Saturday, October 1, 2011

Mind the Gap

So last week I preached a sermon at Camas Friends about a topic that is near and not so dear to my heart... the annoying gap between theory and practice (a title borrowed from This American Life). The topic was about Sabbath, the text Exodus(don't worry, I won't give you all the details). Sabbath, in Hebrew understanding is this kind of symbolic return to a time when cosmic harmony was a reality. On the seventh day, God rested and all was right with the world. Sabbath is meant to remind us of that reality and that possibility. This one big shot Theologian put it this way, “The seventh day celebrates the possibility that the grandeur of God’s cosmic designs may be matched by the commitment of creation to live in harmony within God’s world.” The first Sabbath was finally celebrated in the dessert right after God rained mysterious bread called Manna, literally translated "what-is-it." Sabbath is first mentioned in the second chapter of Genesis and isn't celebrated until after the Exodus, isn't that strange? Why all those chapters and centuries later?

The gap...

The gap between the ideal and the reality. The justice and harmony and beauty and freedom that we get a glimpse of in the creation poem is thrown in chaos by the Fall (whatever our theological perspectives are, we feel it don't we). T.S. Eliot writes about it this way:

Between the idea
And the reality
Between the motion
And the act
Falls the shadow

Has something like this ever happened to you...You get really invested, you put your heart into something and then you experience the gap between theory and practice. You experience...the shadow, the let down. Sometimes it's just annoying. Sometimes it's heart wrenching. Sometimes, on a cosmic scale, it can be catastrophic. Like God has this big, ambitious, grand, beautiful, idea. Maybe the angels are thinking you’re crazyYou're seriously leaving this whole thing, the whole order of creation to these fragile furless creatures that can’t even keep themselves warm. Yes. God does. And yes...bad stuff happens. And this pattern keeps getting repeated… I mean on and on and on. Creation, Fall, Redemption. New creation, Fall, Redemption. The Ideal keeps getting squashed by The Reality and then the disappointment sets in. And this cycle would continue in our lives if God didn’t initiate Rescue, Redemption, New Possibilities, New Patterns… God keeps sneaking in and doing something shocking and beautiful to break us out of our patterns.

There is this group called Improv Everywhere. They create elaborate scenes that they call missions (really something between mission and prank). In one scene they coordinate droves of people getting out of cars with no pants. Then, suddenly another groups of people come on scene and start shouting pants for sale. We've got pants. Short ones, long ones...fat ones, skinny ones. In another mission, they stage a large fake audience for an unheard of band (unbeknownst to them) and shout and cheer as if they were the Beatles. In another they celebrate a guys birthday who they randomly pick out from a bar and call him Todd. Everyone knows Todd. They love Todd. They give him presents, a cake, hugs, high-fives. Girls are giving him phone numbers...He keep worrying that the real Todd is going to show up and catch him hugging his friends and blowing out his candles. At first Todd (real name Chris) tries to explain that he is not Todd, but eventually, he says, "It was pretty much my only option. I think that was the moment of the shift, was kind of realizing that I was like, OK, well, if they all think I'm Ted, then what the hell.”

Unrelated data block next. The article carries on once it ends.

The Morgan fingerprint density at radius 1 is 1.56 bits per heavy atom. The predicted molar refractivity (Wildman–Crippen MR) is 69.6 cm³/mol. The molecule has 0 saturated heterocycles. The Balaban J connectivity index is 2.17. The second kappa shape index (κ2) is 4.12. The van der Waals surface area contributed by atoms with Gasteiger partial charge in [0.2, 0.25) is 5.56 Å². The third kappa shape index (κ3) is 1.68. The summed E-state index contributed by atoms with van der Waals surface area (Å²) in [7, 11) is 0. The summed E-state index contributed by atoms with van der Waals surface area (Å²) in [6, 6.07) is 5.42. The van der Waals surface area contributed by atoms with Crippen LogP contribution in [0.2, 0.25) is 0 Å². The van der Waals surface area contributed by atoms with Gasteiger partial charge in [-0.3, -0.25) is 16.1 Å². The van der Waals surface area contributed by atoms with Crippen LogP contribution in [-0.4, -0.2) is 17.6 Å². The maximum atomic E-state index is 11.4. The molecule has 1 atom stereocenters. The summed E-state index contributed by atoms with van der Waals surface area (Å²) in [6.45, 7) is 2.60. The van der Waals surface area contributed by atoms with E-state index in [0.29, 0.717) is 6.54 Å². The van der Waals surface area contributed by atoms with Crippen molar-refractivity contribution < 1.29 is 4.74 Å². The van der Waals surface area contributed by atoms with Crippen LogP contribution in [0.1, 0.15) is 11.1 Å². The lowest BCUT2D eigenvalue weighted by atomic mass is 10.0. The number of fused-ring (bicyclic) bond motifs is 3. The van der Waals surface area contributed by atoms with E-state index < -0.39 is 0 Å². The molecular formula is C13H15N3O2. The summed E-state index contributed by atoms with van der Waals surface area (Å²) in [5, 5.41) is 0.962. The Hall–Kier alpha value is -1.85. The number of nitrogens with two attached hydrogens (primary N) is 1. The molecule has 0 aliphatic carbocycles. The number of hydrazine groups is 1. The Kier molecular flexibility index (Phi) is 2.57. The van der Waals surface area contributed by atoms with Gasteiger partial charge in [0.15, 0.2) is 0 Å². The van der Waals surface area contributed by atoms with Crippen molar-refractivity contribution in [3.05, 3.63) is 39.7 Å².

The creator of Improv everywhere and one of its mad agents has this someone lofty goal for why they do what they do. He says, “I want to live in a world where anything can happen. ..It's like giving people a small, unexpected gift, and in the process, making the world seem a bit more enchanted.” -Gorge Just

Maybe God is like that… giving people small, or sometimes huge unexpected gifts…to show the world that anything can happen…and in these moments we are filled with hope and it seems like it really is within our reach. Jesus came with this sort of mission in mind to show people that world is far more enchanted than we have come to believe or in His worlds that the Kingdom of God is at hand, or within reach, or among us…

As for me, I know about my own tendencies toward reckless idealism. But, what are my options really? Should I just succumb to the bitter reality? I can remember so many times hearing about how things work in the real world. And something deep inside of me kind of recoils (maybe too strong a word).

After seven years of full time ministry, I am now in a gap place of sorts for myself. I have some space for thinking and dreaming. I also have all these good and lofty intentions about how I want to use my time, which leads to me then facing the reality of my own shadow, fragility, etc. But I can't help but wonder if, despite myself, God might have something up His proverbial sleeve, and I look forward to seeing what kind of pranks God might pull.

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